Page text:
I am not going to address that New York Times article. I have yet to hear anyone give it any credence outside of the idea that ego should be left outside the room. Everyone should know that already. If you don't, here you go, leave your ego outside the room. Now, in an effort to make hyperbolic journalism go away, there will be no further mention of it here...and NO links back to it. The last thing they need is more hits for bad journalism. That's just rewarding them for scare tactics.
Speaking of hyperbole, controversy, and infighting among yogis, I will now open myself up to attack by discussing the Bikram version of religion or politics, water. Over my short stint as a Bikram yogi I have heard more theories on water than there are Indian restaurants on Devon Avenue. For you non-Chicagoans, trust me, that's a lot. The three main theories I have heard will be explained and point/counter-pointed below. Before going through this I would like to say a few disclaimers. In fact, to make it look official Im going to do it like this.*
So why am I writing this? Because I know a lot of people have very strong opinions on water, I have found a method that was passed to me and works great for me. I would like to share it just in case you want to try too. The most common water theories I have encountered go like this:
1. Drink a ton of water. Then stop. Seriously, stop two hours before class so you don't have to pee. Then, drink water heavily through class.
I kind of take issue with this theory, but I've heard it a lot. To my ears this sounds like, let your body start to dehydrate, and right when it's all out of reserves to process, ask it to do a lot of work in a hot room! It takes your body time to process water, so when you start drinking right at eagle, you still have a while until your body gets that water. I, personally, want my body as filled to my eyeballs with water as I can get it. I have only had to pee once in the classroom, and I will not lie, it was bad, like overfilled water-balloon bad. But you know what, I made it through, did my yoga to the extent I could and got through the class. So you have to pee? So what. The bathroom can't be more than a few steps away if you need it. I would way rather have to pee than not have my body filled with a store of usable water. Neat thing about hydrating to the last minute? There's a reason I never have to pee. I use the water before it gets to my bladder, how friggin' cool is that?
2. Drink all day, drink at least two water bottles of water in class.
Not as counter-intuitive, and definitely recommended throughout the Bikram world. Coolio. I did my first year with this method. You are guaranteed hydration, your body stays full of water and you stay safe. Fantastic.
And here comes the kicker. The one I expect angry emails, posts, further attacks on how "anti-yogi" I am. It might help to re-read the disclaimer at this point.*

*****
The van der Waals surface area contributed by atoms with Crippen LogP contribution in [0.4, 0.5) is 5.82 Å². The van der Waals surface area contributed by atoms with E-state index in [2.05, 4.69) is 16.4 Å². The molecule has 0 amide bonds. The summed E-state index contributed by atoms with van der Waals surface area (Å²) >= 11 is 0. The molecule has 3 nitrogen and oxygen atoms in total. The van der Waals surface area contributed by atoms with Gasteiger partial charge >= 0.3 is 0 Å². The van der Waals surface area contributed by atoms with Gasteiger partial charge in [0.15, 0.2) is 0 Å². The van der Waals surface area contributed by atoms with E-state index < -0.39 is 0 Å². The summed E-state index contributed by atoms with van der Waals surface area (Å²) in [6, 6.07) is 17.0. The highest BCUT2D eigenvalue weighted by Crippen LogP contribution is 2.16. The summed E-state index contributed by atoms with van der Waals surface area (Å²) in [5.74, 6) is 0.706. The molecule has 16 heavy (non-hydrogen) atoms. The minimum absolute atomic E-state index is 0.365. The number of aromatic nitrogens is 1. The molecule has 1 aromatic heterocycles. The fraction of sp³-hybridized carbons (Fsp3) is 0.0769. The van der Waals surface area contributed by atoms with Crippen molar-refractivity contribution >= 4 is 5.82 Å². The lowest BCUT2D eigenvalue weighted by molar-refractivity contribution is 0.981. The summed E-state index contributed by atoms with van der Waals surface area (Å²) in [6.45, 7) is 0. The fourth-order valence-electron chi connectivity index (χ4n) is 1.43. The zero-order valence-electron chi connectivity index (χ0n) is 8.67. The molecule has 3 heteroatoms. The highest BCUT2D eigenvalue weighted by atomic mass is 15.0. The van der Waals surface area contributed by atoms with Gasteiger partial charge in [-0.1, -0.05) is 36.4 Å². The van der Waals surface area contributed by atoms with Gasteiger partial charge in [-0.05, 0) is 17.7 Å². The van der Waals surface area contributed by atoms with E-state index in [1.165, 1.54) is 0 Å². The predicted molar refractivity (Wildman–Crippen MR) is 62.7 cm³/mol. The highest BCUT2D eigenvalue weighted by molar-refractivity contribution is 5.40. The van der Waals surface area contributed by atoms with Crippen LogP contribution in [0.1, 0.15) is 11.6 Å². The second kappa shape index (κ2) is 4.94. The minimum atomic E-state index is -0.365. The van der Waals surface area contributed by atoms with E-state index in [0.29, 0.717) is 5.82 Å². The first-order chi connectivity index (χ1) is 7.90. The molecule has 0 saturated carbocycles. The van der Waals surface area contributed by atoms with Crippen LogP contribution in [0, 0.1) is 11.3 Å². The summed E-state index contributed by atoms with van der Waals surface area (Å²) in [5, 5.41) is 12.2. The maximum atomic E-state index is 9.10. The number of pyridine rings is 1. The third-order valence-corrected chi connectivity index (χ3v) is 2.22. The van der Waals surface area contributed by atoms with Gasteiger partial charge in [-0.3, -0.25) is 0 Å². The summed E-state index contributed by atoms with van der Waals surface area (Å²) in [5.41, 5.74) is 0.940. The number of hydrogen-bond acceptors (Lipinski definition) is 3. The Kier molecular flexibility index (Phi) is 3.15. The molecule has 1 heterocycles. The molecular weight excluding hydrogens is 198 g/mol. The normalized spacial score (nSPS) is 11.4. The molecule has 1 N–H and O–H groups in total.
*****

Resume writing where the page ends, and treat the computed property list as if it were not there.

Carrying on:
3. Drink all day. Lots. Stay fully hydrated. Then (drum-roll, please) leave the water bottle in the locker room.
Yup, I said it. You don't need to bring water in the room with you. I've been doing it for over a year with the exceptions of when I visit studios. (When visiting other studios my policy is always, "When in Rome...") Before you start writing that comment, hear me out. The issues I had with the water bottle are two-fold. With the water there, it became my focus. If I was feeling dizzy, tired, warm (heck, I came up with negative feelings so I could grab the water), I would take a drink. That meant taking focus away from the breathing. Sometimes, that made it worse. I would take a drink (which, by the way, stops you from breathing) focus on how much better that felt, drawing attention to how awful I felt before. This would become circular and I would send myself into a mini-panic.
The second reason is far simpler. There were certain postures I would drink after. Usually, the savasana between the standing and floor series was a guzzler. It is here you should start to see my issue. I would then flip over onto my belly, compressing all that water sloshing around. Instead of spending the first 45 minutes of class processing water out of my gut, I had spent 45 minutes filling it. And now I was laying on it. In a minute I would be stretching it, pulling it and rolling it back and forth. UGH.
So there you go, take it or leave it. If you want to baby-step it (a sensible solution) you can take your water in and not drink out of it for a week before leaving it in the locker room.
* See, down here it looks official. I am not a yoga instructor. I don't claim to have the only, or the right, way to do things. I only know what I have tried and what works for me. Everyone is different. I am not claiming superior knowledge to yours. If your method works for you, awesome, keep it up. Like my momma always said, if it 'aint broke, don't fix it... wait, no she didn't. She had me as a child, she said, "It wasn't broke, then you touched it. Now, fix it."